My wife used to be an interior designer (14 years.) She is now a nurse. For my life prior to being married, I cared very little for the design of a space. And it is very important and interesting to her. Well, since I love her and I’ve learned all these skills, it seemed like the thing to do to become at least somewhat interested in things that are important to her. To begin with, when my wife would talk about design, I would listen politely (probably meaning that I did not really listen) and then saying something about what she said being interesting or maybe that it was cool or something. That didn’t work too well in our relationship.

Along comes the GIVE skill and act Interested. So, I decided to try it. As with all DBT skills, doing a skill means really throwing ourselves into it and doing it all the way. So, I acted as I would if I was truly interested in what she was talking about. A strange thing happened. I started to actually BE interested in the design elements she was talking about. Ordinarily, I would see just a chair, but as she pulled up an Eames chair (after I got over the price) I began to see what she was talking about. She told me what made it a classic and what she thought was so beautiful about it. I started to see those things as well.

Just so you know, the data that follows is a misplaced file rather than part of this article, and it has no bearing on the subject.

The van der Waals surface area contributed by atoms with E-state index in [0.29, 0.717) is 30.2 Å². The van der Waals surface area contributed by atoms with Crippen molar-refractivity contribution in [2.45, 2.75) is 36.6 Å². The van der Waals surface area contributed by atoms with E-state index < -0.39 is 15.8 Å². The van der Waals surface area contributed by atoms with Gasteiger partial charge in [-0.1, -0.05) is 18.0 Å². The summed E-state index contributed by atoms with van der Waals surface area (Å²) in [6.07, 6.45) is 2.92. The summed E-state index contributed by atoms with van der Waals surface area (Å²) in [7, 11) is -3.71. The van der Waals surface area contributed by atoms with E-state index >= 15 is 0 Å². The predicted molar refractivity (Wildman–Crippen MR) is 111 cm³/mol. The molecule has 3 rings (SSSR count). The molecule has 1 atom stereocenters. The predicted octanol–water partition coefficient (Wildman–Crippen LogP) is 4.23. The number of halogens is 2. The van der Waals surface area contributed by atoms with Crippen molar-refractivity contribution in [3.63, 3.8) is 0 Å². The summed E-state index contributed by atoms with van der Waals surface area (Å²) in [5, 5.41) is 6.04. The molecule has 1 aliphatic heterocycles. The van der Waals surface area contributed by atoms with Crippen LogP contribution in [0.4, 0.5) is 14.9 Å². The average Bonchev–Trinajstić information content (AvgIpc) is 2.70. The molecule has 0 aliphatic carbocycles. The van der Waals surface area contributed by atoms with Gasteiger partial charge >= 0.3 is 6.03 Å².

I will probably never purchase an Eames chair (I cannot imagine spending anywhere close to that for a piece of furniture) and I can still appreciate the beauty and design elements. So, using that portion of the GIVE skill helped my relationship. And there was another, unexpected benefit. Acting Interested created a little more joy in my life. Maybe you can relate to this part. I enjoyed the time spent talking with my wife about that chair. Normally, that’s a conversation to endure because I’m not interested in the stuff we are talking about. I’m doing it for her, but just barely. As I threw myself into the conversation all the way acting interested, I discovered some pleasant emotions and now have another thing that can bring just a little bit of joy to my life if I so choose to use it.